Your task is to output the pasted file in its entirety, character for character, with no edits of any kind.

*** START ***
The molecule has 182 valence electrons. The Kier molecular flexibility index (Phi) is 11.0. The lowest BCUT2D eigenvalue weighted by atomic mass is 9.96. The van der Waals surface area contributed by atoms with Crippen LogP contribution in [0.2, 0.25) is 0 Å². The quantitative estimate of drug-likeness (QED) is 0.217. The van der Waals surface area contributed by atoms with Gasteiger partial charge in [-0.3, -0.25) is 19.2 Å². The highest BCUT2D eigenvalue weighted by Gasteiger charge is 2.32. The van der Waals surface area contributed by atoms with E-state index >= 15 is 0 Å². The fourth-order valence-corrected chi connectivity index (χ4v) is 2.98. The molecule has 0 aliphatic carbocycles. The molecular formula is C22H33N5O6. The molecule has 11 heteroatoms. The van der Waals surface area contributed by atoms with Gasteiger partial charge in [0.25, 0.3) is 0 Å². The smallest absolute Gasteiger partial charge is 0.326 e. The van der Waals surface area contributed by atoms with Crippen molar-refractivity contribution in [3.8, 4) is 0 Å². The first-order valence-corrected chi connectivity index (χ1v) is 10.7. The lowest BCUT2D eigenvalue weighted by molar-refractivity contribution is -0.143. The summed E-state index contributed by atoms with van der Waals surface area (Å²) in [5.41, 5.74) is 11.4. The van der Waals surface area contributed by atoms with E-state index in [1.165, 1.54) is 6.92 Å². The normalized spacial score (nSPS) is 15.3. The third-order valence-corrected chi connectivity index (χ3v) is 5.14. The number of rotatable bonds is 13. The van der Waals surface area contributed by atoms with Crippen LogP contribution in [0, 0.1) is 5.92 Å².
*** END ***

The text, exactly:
The molecule has 182 valence electrons. The Kier molecular flexibility index (Phi) is 11.0. The lowest BCUT2D eigenvalue weighted by atomic mass is 9.96. The van der Waals surface area contributed by atoms with Crippen LogP contribution in [0.2, 0.25) is 0 Å². The quantitative estimate of drug-likeness (QED) is 0.217. The van der Waals surface area contributed by atoms with Gasteiger partial charge in [-0.3, -0.25) is 19.2 Å². The highest BCUT2D eigenvalue weighted by Gasteiger charge is 2.32. The van der Waals surface area contributed by atoms with E-state index >= 15 is 0 Å². The fourth-order valence-corrected chi connectivity index (χ4v) is 2.98. The molecule has 0 aliphatic carbocycles. The molecular formula is C22H33N5O6. The molecule has 11 heteroatoms. The van der Waals surface area contributed by atoms with Gasteiger partial charge in [0.25, 0.3) is 0 Å². The smallest absolute Gasteiger partial charge is 0.326 e. The van der Waals surface area contributed by atoms with Crippen molar-refractivity contribution in [3.8, 4) is 0 Å². The first-order valence-corrected chi connectivity index (χ1v) is 10.7. The lowest BCUT2D eigenvalue weighted by molar-refractivity contribution is -0.143. The summed E-state index contributed by atoms with van der Waals surface area (Å²) in [5.41, 5.74) is 11.4. The van der Waals surface area contributed by atoms with E-state index in [1.165, 1.54) is 6.92 Å². The normalized spacial score (nSPS) is 15.3. The third-order valence-corrected chi connectivity index (χ3v) is 5.14. The number of rotatable bonds is 13. The van der Waals surface area contributed by atoms with Crippen LogP contribution in [0, 0.1) is 5.92 Å².